9 Quiz 1. Neurons differ from other cells in the following ways:. a) they are regular in shape b) they can conduct electrochemical signals, using axons and dendrites c) they contain both a presynaptic and postsynaptic terminal d) (all of the above) 2. (Circle the correct word.) Axons carry messages [away from / into] the cell, and dendrites carry messages [away from / into] the cell. 3. Neurotransmitters. a) create action potentials that are carried across synaptic gaps b) are specialized cells that travel between the cerebrum and the cerebellum c) are the electrical impulses that relay messages to the rest of the body d) are the chemicals that carry messages from one neuron to another 4. A nerve impulse can travel in one second. a) 20 nanometers b) more than the length of a football field c) the distance to the moon and back d) up to 5 feet 5. A synapse is. a) the gap between the axon terminal and the dendrites of the target neuron, across which neurotransmitters carry messages b) the gap between dendritic spines across which neurotransmitters carry messages c) an electrochemical message conveyed from one neuron to the next d) the neuronal chemical responsible for cognition Copyright

10 6. Match the lobe of the brain with its main function(s). (Choose all that apply.) a) frontal lobe b) occipital lobe c) temporal lobe d) parietal lobe 1) involved with the sense of smell 2) receives and interprets input from the ears 3) thinking, speech, emotion, and the planning and production of movements 4) receives and interprets input from the eyes 5) receives sensory message from the body and interprets them as pain or touch 6) plays a role in perceiving form and color 7. Match the part of the nervous system with the correct phrase below. (Choose all that apply.) a) central nervous system b) peripheral nervous system c) somatic nervous system d) autonomic nervous system 1) includes the nerves that exit the spinal cord 2) made up of the nerves that regulate the internal organs and glands (unconscious body functions) 3) is divided into the somatic and the autonomic nervous systems 4) made up of the motor nerves that activate the skeletal muscles 5) consists of the brain and spinal cord 8. is the process by which physical or chemical stimuli are translated into neural signals by the sensory receptors. The signals are then conducted by nerve cells to the central nervous system. a) Action potential b) Fiber tracting c) Transduction d) Neurotransmitting 9. True or False? Nerve impulses are all identical in nature, but the brain can distinguish between different sensations because the the nerve impulses arrive via different nerve fibers, which then stimulate different centers in the brain. 10. The is the actual receptor organ for the sense of hearing. a) cochlea b) tympanic membrane c) auditory nerve d) organ of Corti Copyright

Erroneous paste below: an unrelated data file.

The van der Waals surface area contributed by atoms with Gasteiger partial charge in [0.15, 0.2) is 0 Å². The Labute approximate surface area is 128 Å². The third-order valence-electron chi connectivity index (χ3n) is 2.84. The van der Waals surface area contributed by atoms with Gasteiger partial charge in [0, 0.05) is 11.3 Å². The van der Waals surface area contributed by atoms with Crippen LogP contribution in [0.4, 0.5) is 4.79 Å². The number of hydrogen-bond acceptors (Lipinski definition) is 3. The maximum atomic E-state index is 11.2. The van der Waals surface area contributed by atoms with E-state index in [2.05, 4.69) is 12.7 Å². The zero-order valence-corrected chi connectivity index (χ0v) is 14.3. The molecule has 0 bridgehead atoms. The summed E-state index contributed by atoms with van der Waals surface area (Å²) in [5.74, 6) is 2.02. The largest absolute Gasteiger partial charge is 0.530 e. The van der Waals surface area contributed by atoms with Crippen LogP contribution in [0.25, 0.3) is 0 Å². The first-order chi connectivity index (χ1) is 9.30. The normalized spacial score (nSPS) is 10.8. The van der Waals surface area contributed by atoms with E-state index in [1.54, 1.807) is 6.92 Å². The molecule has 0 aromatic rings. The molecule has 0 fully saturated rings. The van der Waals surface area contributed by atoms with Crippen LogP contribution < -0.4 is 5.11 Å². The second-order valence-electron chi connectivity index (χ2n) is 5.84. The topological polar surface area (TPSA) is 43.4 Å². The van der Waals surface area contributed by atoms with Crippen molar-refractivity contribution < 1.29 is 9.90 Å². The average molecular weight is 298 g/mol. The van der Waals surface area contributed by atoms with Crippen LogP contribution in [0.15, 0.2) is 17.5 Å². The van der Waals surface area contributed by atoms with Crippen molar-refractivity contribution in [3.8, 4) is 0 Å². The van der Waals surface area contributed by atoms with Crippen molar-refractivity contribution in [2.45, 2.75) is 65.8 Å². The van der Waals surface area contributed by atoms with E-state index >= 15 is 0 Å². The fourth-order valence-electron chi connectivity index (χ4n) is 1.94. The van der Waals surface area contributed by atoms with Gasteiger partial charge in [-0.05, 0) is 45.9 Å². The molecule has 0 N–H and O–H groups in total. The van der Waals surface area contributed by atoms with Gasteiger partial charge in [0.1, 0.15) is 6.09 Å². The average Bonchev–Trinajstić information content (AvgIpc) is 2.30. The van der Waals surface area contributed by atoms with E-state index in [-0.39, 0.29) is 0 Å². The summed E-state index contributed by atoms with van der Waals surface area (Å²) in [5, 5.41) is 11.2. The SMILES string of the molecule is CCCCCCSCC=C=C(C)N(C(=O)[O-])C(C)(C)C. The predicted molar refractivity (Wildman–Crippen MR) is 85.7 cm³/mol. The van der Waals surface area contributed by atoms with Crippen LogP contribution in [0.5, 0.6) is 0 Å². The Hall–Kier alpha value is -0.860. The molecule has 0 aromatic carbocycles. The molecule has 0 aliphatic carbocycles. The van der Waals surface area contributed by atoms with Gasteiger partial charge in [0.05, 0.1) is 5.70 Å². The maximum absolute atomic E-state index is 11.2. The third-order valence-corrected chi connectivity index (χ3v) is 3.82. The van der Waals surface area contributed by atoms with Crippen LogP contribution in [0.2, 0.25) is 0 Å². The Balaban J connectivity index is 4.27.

11 11. is our dominant sense. Seventy percent of all sensory receptors are found in the, and almost half of the cerebral cortex is involved in perception of this. a) Vision; eyes b) Hearing; eardrum c) Gustation; taste buds d) Olfaction; olfactory cells 12. Taste and smell are known as the senses, because their receptors respond to stimuli of this type rather than physical stimuli. a) chemical b) electrical c) gustatory d) olfactory 13. Most people can detect between different odors. a) 200 and 400 b) 500 and 1,000 c) 2,000 and 4,000 d) 5,000 and 10, Scents can trigger memories and emotions because. a) olfactory signals are sometimes sent to the limbic system, the region of the brain responsible for memory and emotion b) olfactory signals are diffused throughout the entire nervous system c) the fight-or-flight response is very easily activated d) each glomerulus is responsible for a specific associated memory 15. In addition to the five senses, are also classified as senses. a) temperature, pressure, and pain b) temperature, pressure, equilibrium, and pain c) temperature, pressure, and equilibrium d) knowing ; and pressure, equilibrium, and pain i Copyright